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Which is worse: Not filing a tax return, or filing a tax return but not paying the taxes owed?


Both are bad, but not filing a return at all is by far the worse of the two options, said Michael Devine, an IRS spokesman for Kansas.
“We know there are people having financial problems they’ve never experienced in their lives,” Devine said. “We think there will be people who have done their taxes, who owe more and can’t pay. They need to file by the deadline, and then pay what they can to reduce the interest payments.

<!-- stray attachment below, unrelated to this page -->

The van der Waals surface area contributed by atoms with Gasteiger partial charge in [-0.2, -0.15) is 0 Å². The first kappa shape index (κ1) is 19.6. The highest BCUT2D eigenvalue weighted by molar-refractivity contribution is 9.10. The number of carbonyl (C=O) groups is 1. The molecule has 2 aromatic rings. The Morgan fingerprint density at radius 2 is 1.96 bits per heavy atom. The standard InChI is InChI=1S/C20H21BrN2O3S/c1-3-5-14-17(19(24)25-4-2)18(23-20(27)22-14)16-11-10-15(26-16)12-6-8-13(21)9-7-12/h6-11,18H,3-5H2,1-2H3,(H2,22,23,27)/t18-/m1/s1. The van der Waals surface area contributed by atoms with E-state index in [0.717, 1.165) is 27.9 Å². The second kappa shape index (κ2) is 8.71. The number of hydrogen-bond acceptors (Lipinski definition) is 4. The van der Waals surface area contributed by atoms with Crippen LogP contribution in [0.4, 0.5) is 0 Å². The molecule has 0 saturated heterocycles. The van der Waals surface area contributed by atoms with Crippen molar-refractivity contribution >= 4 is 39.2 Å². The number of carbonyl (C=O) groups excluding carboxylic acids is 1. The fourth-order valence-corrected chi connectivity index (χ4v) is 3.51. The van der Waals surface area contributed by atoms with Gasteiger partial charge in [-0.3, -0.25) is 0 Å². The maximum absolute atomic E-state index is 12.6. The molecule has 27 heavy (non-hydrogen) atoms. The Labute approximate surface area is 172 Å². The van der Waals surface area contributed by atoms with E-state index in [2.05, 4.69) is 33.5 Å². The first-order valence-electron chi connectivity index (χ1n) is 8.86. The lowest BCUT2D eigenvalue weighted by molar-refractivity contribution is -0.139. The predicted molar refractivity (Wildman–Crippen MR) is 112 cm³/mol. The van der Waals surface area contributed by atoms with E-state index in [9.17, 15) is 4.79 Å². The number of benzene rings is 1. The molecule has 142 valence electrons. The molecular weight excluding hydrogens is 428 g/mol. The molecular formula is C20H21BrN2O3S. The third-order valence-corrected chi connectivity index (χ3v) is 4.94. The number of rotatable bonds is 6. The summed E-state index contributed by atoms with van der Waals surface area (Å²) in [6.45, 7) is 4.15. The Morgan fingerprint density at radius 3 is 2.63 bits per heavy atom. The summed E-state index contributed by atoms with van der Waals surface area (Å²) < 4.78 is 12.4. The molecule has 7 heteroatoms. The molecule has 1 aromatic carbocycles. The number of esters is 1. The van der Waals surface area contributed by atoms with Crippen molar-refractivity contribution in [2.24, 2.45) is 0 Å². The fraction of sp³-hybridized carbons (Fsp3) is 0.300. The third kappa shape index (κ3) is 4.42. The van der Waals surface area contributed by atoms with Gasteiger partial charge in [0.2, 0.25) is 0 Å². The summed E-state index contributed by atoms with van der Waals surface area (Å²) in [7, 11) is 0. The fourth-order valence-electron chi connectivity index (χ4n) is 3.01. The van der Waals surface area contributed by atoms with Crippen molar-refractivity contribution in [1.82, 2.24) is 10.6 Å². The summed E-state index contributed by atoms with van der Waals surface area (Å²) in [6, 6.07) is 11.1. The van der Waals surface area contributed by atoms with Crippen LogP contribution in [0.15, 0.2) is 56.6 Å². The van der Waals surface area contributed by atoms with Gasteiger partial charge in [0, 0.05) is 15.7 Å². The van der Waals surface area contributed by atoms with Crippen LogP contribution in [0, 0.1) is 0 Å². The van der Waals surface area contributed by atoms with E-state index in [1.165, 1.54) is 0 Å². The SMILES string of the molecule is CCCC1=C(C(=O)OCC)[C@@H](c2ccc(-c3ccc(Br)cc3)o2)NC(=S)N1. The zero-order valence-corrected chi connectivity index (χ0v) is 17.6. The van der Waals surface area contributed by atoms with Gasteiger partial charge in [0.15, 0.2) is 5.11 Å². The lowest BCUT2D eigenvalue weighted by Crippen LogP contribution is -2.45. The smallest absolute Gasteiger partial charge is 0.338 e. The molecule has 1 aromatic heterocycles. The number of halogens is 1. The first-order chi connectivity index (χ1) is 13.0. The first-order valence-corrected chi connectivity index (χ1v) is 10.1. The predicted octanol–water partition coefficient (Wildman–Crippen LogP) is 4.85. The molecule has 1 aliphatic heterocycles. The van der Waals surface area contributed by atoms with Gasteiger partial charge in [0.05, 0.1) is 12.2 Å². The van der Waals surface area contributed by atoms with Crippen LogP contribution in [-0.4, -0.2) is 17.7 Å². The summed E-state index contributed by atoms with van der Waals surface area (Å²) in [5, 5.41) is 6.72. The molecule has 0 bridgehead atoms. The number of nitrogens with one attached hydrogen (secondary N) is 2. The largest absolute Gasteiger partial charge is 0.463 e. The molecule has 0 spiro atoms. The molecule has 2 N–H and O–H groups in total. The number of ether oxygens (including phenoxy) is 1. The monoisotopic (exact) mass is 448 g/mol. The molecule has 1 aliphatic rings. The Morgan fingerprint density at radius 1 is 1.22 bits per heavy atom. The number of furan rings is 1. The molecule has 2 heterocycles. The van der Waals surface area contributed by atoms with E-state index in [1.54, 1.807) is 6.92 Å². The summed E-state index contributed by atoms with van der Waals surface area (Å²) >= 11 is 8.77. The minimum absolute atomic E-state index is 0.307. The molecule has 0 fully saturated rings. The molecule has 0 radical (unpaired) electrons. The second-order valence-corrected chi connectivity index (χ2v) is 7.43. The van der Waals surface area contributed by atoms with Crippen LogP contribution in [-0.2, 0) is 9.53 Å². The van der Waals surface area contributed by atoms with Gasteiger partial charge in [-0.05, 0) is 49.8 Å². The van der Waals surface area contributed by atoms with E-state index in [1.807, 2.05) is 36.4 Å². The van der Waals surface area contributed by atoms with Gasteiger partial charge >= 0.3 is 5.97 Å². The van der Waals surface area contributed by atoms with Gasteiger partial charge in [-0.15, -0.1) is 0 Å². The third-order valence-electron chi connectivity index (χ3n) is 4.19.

“But if you don’t file, the failure-to-file penalty is 10 times larger than the failure-to-pay penalty. So file your tax return, give us a call, tell us you have problems and give us a chance to help you. There are options, but we can’t help if you don’t ask.”
Taxpayers also can file for an automatic six-month extension for filing a return, but that does not allow you to delay paying taxes owed.
For more information, including payment options, call the IRS at (800) 829-1040.

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